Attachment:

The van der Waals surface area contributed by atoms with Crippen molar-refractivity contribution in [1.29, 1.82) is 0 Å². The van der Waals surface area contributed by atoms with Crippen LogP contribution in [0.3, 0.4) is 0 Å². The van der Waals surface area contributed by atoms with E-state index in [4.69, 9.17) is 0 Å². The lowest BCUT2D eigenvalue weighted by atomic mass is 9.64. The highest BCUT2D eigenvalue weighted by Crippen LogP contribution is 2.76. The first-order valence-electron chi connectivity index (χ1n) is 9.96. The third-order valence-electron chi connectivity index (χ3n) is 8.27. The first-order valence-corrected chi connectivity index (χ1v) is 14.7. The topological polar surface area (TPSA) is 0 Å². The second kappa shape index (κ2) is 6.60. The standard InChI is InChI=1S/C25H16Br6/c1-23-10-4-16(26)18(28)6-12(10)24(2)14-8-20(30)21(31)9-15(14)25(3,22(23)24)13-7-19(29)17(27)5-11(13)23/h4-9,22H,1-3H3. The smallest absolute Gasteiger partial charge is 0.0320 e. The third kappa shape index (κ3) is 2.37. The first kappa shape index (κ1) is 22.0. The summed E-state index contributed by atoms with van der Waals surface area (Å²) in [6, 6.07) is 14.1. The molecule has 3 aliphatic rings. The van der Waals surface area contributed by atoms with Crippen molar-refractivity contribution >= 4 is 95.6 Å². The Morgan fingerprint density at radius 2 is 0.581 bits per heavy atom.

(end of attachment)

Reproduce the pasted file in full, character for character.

The van der Waals surface area contributed by atoms with Crippen molar-refractivity contribution in [1.29, 1.82) is 0 Å². The van der Waals surface area contributed by atoms with Crippen LogP contribution in [0.3, 0.4) is 0 Å². The van der Waals surface area contributed by atoms with E-state index in [4.69, 9.17) is 0 Å². The lowest BCUT2D eigenvalue weighted by atomic mass is 9.64. The highest BCUT2D eigenvalue weighted by Crippen LogP contribution is 2.76. The first-order valence-electron chi connectivity index (χ1n) is 9.96. The third-order valence-electron chi connectivity index (χ3n) is 8.27. The first-order valence-corrected chi connectivity index (χ1v) is 14.7. The topological polar surface area (TPSA) is 0 Å². The second kappa shape index (κ2) is 6.60. The standard InChI is InChI=1S/C25H16Br6/c1-23-10-4-16(26)18(28)6-12(10)24(2)14-8-20(30)21(31)9-15(14)25(3,22(23)24)13-7-19(29)17(27)5-11(13)23/h4-9,22H,1-3H3. The smallest absolute Gasteiger partial charge is 0.0320 e. The third kappa shape index (κ3) is 2.37. The first kappa shape index (κ1) is 22.0. The summed E-state index contributed by atoms with van der Waals surface area (Å²) in [6, 6.07) is 14.1. The molecule has 3 aliphatic rings. The van der Waals surface area contributed by atoms with Crippen molar-refractivity contribution >= 4 is 95.6 Å². The Morgan fingerprint density at radius 2 is 0.581 bits per heavy atom.